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Tennis fans over the past two decades have had the pleasure of watching some of the absolute best to ever play and dominate the game - and continue to do so to this day.

A look at the current singles rankings for the Association of Tennis Professionals (ATP) shows that the best players of the 2000s are still the best as we near the end of the 2010s. Novak Djokovic is ranked No. 1 as of this writing, and Roger Federer ranked No. 4. And in between them, ranked No. 2, is Rafael Nadal.

Nadal's decades-long rivalries with each of these players is important to the story of his career, but it's only part of it. After all, it's a career that has seen him turn pro at 15 (he's now 32 years old) and go on to 17 Grand Slams, with a chance for an 18th at the upcoming French Open (the tournament he's best known for winning). And in doing so, Nadal, who still lives in his hometown in Spain, has made exorbitant amounts of money. How much is he worth?

Rafael Nadal's Net Worth

It is estimated that through his many tennis winnings, endorsements and much more, Rafael Nadal is worth approximately $180 million, according to Celebrity Net Worth. It's an absurd amount of money for one person, and his wealth only grows. He is consistently ranked as one of the 100 highest-paid celebrities by Forbes.

Rafael Nadal's Career

Nadal hails from a family of athletes. His uncle, Toni Nadal, was himself a professional tennis player and introduced his nephew to the game. It didn't take long for the tennis world to realize Nadal's potential, and by 15 he had turned pro, making his first two appearances in ATP tournaments in 2001. His first win came in the first round of his second tournament, though he lost the next round.

2002 saw much more action for Nadal. Most notably, he played in his first Wimbledon in the boys' singles division. Seeded as a wild card in the tournament, he opened with a bang by upsetting No. 2 seed Brian Dabul in the first round. He would upset the No. 8 seed in the quarterfinals to reach the semifinals, where he lost to Lamine Ouahab.

Nadal returned to Wimbledon in 2003, this time in the men's singles tournament, making it to the third round. This was a remarkably impressive achievement for a player still not yet 18, though he failed to make that round at that year's U.S. Open. He lost in the second round again there in 2004, and in the third round of the Australian Open. However this was a big year for Nadal all the same, as he helped Spain take home the Davis Cup that year by beating American Andy Roddick in the final round.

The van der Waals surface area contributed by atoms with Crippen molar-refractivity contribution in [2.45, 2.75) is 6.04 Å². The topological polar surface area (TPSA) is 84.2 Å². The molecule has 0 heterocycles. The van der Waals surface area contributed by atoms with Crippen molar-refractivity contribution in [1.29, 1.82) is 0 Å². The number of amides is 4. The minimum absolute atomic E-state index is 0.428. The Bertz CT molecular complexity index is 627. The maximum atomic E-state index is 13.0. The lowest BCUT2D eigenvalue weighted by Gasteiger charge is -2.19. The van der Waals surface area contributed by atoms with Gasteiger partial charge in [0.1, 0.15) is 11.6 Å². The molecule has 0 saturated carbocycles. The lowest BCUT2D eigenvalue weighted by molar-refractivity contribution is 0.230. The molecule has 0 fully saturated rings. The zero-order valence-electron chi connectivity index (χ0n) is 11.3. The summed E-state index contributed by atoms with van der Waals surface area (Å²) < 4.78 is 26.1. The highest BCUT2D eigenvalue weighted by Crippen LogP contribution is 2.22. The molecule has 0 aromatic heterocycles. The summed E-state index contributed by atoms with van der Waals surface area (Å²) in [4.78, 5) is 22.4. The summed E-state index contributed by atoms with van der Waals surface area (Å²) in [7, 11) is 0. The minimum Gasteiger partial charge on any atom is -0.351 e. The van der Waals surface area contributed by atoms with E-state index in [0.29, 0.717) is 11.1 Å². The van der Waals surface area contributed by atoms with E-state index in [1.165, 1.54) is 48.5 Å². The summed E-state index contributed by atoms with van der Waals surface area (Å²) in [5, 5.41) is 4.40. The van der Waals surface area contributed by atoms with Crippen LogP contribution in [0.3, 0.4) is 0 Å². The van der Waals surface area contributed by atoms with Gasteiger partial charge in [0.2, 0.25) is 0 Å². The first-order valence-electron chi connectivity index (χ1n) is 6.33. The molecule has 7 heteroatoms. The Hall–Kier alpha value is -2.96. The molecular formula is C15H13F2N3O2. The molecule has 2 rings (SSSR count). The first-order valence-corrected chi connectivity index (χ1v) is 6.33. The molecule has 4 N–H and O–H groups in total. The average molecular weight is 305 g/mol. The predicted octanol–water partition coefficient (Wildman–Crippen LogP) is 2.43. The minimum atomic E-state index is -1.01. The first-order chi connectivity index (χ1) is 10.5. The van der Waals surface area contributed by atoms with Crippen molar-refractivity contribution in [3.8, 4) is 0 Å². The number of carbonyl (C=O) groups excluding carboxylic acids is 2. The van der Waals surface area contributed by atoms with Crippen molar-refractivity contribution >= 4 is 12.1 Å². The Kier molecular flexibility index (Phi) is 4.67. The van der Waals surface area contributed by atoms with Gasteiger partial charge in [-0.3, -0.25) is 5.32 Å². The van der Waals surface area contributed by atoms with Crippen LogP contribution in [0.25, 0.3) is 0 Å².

Early in 2005, Nadal showed immediate strides, reaching a new high in the Grand Slam by getting to the fourth round of the Australian Open. From there, he exploded to tennis stardom. That 2004 Davis Cup with the Spain team was his first ATP title. In 2005 alone, he went on to win 11 more and end the year as ATP's No. 2 ranked player, up from No. 51 the year before. The highlight? His first ever Grand Slam title. At the 2005 French Open, fourth-seed Nadal made quick work of most of his opponents, taking down Roger Federer in the semifinals to make it to the finals, where he defeated Mariano Puerta. He was a Grand Slam champion, having only just turned 19.

That semifinals victory would not be his last against Federer. Overall, he's 23-15 in his career against him.

Though not quite hitting 11 titles like in 2005, '06 saw great success for Nadal and ended with five titles, including a repeat victory at the French Open, defeating Federer in the finals. This finals matchup occurred at Wimbledon as well, though Federer had the upper hand in that one. Nadal once again finished the year ranked second behind Federer. This all nearly repeated itself in 2007 as well; Nadal defeated Federer at the French Open for his third straight title, Federer got the upper hand at Wimbledon, and Nadal ended up ranked second to Federer's first.